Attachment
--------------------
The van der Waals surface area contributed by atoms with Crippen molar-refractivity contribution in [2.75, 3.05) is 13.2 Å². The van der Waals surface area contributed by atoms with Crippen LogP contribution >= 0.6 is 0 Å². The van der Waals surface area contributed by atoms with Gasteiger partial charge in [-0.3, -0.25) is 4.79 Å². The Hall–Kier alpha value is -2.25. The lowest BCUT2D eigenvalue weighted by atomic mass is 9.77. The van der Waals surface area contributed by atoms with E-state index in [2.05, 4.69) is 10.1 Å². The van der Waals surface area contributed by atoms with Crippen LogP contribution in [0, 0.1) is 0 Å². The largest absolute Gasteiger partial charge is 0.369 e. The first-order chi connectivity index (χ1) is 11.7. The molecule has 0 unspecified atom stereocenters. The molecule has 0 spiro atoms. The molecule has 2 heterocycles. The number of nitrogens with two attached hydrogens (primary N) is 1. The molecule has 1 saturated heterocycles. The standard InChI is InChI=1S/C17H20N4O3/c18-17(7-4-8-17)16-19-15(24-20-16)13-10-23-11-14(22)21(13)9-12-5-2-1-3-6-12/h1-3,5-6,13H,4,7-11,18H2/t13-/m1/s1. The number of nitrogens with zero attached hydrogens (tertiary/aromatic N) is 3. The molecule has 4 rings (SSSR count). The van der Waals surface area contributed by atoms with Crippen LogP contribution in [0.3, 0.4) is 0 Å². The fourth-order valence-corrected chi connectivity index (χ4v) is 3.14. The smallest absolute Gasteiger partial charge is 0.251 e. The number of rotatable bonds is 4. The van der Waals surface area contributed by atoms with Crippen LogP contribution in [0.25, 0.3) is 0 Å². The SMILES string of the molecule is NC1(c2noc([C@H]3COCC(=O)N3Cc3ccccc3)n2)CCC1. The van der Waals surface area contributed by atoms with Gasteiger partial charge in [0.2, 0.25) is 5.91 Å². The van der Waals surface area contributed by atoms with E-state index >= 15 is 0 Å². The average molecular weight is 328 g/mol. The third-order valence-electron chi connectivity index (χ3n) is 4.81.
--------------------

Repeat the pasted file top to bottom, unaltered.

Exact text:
The van der Waals surface area contributed by atoms with Crippen molar-refractivity contribution in [2.75, 3.05) is 13.2 Å². The van der Waals surface area contributed by atoms with Crippen LogP contribution >= 0.6 is 0 Å². The van der Waals surface area contributed by atoms with Gasteiger partial charge in [-0.3, -0.25) is 4.79 Å². The Hall–Kier alpha value is -2.25. The lowest BCUT2D eigenvalue weighted by atomic mass is 9.77. The van der Waals surface area contributed by atoms with E-state index in [2.05, 4.69) is 10.1 Å². The van der Waals surface area contributed by atoms with Crippen LogP contribution in [0, 0.1) is 0 Å². The largest absolute Gasteiger partial charge is 0.369 e. The first-order chi connectivity index (χ1) is 11.7. The molecule has 0 unspecified atom stereocenters. The molecule has 0 spiro atoms. The molecule has 2 heterocycles. The number of nitrogens with two attached hydrogens (primary N) is 1. The molecule has 1 saturated heterocycles. The standard InChI is InChI=1S/C17H20N4O3/c18-17(7-4-8-17)16-19-15(24-20-16)13-10-23-11-14(22)21(13)9-12-5-2-1-3-6-12/h1-3,5-6,13H,4,7-11,18H2/t13-/m1/s1. The number of nitrogens with zero attached hydrogens (tertiary/aromatic N) is 3. The molecule has 4 rings (SSSR count). The van der Waals surface area contributed by atoms with Crippen LogP contribution in [0.3, 0.4) is 0 Å². The fourth-order valence-corrected chi connectivity index (χ4v) is 3.14. The smallest absolute Gasteiger partial charge is 0.251 e. The number of rotatable bonds is 4. The van der Waals surface area contributed by atoms with Crippen LogP contribution in [0.25, 0.3) is 0 Å². The SMILES string of the molecule is NC1(c2noc([C@H]3COCC(=O)N3Cc3ccccc3)n2)CCC1. The van der Waals surface area contributed by atoms with Gasteiger partial charge in [0.2, 0.25) is 5.91 Å². The van der Waals surface area contributed by atoms with E-state index >= 15 is 0 Å². The average molecular weight is 328 g/mol. The third-order valence-electron chi connectivity index (χ3n) is 4.81.